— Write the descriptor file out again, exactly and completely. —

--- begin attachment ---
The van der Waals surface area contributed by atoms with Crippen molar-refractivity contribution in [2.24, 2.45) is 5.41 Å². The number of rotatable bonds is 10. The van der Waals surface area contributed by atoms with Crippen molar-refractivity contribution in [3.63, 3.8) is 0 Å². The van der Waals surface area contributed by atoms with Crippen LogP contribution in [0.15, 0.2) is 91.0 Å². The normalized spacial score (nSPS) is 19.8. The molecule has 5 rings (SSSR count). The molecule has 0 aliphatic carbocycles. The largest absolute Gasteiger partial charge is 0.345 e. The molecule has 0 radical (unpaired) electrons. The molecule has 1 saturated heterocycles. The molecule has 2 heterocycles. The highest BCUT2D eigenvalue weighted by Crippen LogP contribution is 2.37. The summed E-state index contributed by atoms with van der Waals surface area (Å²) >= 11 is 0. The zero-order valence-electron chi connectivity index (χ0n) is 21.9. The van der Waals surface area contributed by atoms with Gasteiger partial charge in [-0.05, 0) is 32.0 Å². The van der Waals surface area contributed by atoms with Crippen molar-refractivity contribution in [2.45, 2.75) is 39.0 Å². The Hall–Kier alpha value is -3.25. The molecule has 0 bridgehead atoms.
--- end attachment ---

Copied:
The van der Waals surface area contributed by atoms with Crippen molar-refractivity contribution in [2.24, 2.45) is 5.41 Å². The number of rotatable bonds is 10. The van der Waals surface area contributed by atoms with Crippen molar-refractivity contribution in [3.63, 3.8) is 0 Å². The van der Waals surface area contributed by atoms with Crippen LogP contribution in [0.15, 0.2) is 91.0 Å². The normalized spacial score (nSPS) is 19.8. The molecule has 5 rings (SSSR count). The molecule has 0 aliphatic carbocycles. The largest absolute Gasteiger partial charge is 0.345 e. The molecule has 0 radical (unpaired) electrons. The molecule has 1 saturated heterocycles. The molecule has 2 heterocycles. The highest BCUT2D eigenvalue weighted by Crippen LogP contribution is 2.37. The summed E-state index contributed by atoms with van der Waals surface area (Å²) >= 11 is 0. The zero-order valence-electron chi connectivity index (χ0n) is 21.9. The van der Waals surface area contributed by atoms with Gasteiger partial charge in [-0.05, 0) is 32.0 Å². The van der Waals surface area contributed by atoms with Crippen molar-refractivity contribution in [2.45, 2.75) is 39.0 Å². The Hall–Kier alpha value is -3.25. The molecule has 0 bridgehead atoms.